During another severe storm, the Casco was sent to help a fishing boat that had capsized. The fisherman was in the water so Dad was lowered in the Casco’s small boat to go rescue the man. Again, because of the rough seas, the small boat could not get to the drowning man, so Dad dove into the cold raging ocean.
When he got to the fisherman, the frightened man tried to bear-hug my father, but Dad told him to just hang onto his shoulders or the both of them would end up drowning. Dad then told the man to hold his breath as he dove beneath the 20-30-foot wave that was about to crash down on them. As an experienced body surfer, Dad knew that the only way to survive such giant waves was to swim beneath them.
Dad dove the waves several times with the fisherman hanging onto his shoulders. Thankfully, one of his shipmates was able to steer the little boat so that Dad could reach it. He had saved the fisherman’s life.
Several weeks later, Dad and his friend Bobby were on shore walking by some restaurants. They stopped in one restaurant and, lo and behold, it was owned by the fisherman he had saved. The fisherman recognized Dad and he hugged him. He told them to order anything they wanted and it was on the house. In fact, the fisherman said that the food would always be free for my dad whenever he visited.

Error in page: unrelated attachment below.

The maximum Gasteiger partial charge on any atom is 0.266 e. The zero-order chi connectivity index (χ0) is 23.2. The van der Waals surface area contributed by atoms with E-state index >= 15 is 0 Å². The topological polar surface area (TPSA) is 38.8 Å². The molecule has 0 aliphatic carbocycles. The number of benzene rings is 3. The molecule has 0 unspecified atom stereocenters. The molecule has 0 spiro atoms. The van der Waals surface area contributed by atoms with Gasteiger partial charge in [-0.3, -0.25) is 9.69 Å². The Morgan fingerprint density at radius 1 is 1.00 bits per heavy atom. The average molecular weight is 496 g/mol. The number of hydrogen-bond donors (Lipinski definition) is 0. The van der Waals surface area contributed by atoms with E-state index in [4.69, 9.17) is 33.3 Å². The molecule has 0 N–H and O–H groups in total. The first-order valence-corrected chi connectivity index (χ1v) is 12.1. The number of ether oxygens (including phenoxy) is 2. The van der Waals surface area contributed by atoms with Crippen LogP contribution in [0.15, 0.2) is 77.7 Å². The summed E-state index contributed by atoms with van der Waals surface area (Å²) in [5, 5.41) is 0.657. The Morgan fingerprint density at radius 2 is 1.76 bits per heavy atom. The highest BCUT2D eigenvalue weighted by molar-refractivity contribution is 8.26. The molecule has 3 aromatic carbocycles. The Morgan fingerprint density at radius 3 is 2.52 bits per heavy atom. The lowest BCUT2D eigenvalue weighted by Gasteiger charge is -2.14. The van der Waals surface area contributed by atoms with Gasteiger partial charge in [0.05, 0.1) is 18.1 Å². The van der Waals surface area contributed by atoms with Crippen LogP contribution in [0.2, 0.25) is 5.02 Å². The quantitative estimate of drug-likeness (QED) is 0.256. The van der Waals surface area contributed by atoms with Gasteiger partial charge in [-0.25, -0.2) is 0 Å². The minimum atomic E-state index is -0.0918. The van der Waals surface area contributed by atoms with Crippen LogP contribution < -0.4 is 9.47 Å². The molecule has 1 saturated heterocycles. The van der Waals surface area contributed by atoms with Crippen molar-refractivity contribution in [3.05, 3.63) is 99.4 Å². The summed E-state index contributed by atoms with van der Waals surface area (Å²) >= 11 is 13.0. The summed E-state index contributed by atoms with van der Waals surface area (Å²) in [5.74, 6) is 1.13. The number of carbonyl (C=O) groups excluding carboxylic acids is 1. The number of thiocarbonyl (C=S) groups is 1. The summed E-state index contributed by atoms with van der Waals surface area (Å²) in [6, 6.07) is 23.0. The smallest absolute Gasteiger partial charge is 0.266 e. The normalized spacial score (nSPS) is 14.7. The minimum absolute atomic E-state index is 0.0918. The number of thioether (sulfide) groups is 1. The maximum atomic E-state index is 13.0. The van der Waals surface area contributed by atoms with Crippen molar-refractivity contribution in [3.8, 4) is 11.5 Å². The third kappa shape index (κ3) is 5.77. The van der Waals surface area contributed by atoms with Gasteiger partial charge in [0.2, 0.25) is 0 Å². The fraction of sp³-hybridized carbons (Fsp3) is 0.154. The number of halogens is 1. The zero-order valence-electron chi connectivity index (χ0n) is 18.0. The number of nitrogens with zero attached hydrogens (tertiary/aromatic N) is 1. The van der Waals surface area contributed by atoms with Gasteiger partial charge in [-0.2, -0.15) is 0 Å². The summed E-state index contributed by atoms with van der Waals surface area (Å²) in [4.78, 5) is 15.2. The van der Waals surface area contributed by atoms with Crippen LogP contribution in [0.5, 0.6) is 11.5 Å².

These stories were a revelation to me. One often hears about how the children of veterans only learn about the heroic exploits of their parents accidentally or many years later. Such is the case for me. Until I talked to Dad a few days before his medal ceremony, I had no idea that he had risked his own life by courageously and heroically rescuing people from sure death in violent seas. Had it not been for the medal ceremony I would likely never have found out about this incredible chapter in my father’s life.
The ceremony itself was more than any of us could have ever imagined or hoped for. The Coast Guard rolled out the red carpet for Dad and our family and friends. In addition to my father, my dear mother Mikuri, and our small party (including my daughter Lauren, who flew out from Indianapolis to attend), around 30 or so Coast Guard personnel attended the ceremony, which was held outdoors next to a memorial on the Los Angeles-Long Beach base. It was a perfect morning, with overcast skies, cool temperatures, and huge ocean liners passing in back of the ceremony site.
Ensign Burke welcomed the attendees, introduced a Coast Guard chaplain to give the invocation, and then introduced Capt. Ore, who gave gracious and heartfelt remarks. She then called up Dad and pinned…